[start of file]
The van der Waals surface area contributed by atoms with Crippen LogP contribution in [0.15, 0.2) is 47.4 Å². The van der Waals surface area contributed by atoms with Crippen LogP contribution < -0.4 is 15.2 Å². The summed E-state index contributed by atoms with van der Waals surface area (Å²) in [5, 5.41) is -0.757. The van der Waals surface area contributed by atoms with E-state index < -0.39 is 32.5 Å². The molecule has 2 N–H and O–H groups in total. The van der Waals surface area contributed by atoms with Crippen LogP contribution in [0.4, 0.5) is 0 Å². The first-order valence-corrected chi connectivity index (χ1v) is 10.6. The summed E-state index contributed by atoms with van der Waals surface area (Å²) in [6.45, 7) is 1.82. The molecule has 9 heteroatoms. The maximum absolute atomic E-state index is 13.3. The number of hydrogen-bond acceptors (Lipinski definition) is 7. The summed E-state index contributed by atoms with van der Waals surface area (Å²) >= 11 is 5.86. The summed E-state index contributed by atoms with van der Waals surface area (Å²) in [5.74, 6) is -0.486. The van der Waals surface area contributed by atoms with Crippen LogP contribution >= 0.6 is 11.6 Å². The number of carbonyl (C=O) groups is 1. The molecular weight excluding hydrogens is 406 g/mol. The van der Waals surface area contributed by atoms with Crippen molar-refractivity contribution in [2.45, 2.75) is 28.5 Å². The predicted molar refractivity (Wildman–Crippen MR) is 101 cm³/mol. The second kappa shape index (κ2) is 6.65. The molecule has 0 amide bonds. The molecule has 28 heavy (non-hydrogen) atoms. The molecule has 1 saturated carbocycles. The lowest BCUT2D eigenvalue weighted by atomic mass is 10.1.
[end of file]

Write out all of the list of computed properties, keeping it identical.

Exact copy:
The van der Waals surface area contributed by atoms with Crippen LogP contribution in [0.15, 0.2) is 47.4 Å². The van der Waals surface area contributed by atoms with Crippen LogP contribution < -0.4 is 15.2 Å². The summed E-state index contributed by atoms with van der Waals surface area (Å²) in [5, 5.41) is -0.757. The van der Waals surface area contributed by atoms with E-state index < -0.39 is 32.5 Å². The molecule has 2 N–H and O–H groups in total. The van der Waals surface area contributed by atoms with Crippen LogP contribution in [0.4, 0.5) is 0 Å². The first-order valence-corrected chi connectivity index (χ1v) is 10.6. The summed E-state index contributed by atoms with van der Waals surface area (Å²) in [6.45, 7) is 1.82. The molecule has 9 heteroatoms. The maximum absolute atomic E-state index is 13.3. The number of hydrogen-bond acceptors (Lipinski definition) is 7. The summed E-state index contributed by atoms with van der Waals surface area (Å²) >= 11 is 5.86. The summed E-state index contributed by atoms with van der Waals surface area (Å²) in [5.74, 6) is -0.486. The van der Waals surface area contributed by atoms with Crippen LogP contribution >= 0.6 is 11.6 Å². The number of carbonyl (C=O) groups is 1. The molecular weight excluding hydrogens is 406 g/mol. The van der Waals surface area contributed by atoms with Crippen molar-refractivity contribution in [2.45, 2.75) is 28.5 Å². The predicted molar refractivity (Wildman–Crippen MR) is 101 cm³/mol. The second kappa shape index (κ2) is 6.65. The molecule has 0 amide bonds. The molecule has 28 heavy (non-hydrogen) atoms. The molecule has 1 saturated carbocycles. The lowest BCUT2D eigenvalue weighted by atomic mass is 10.1.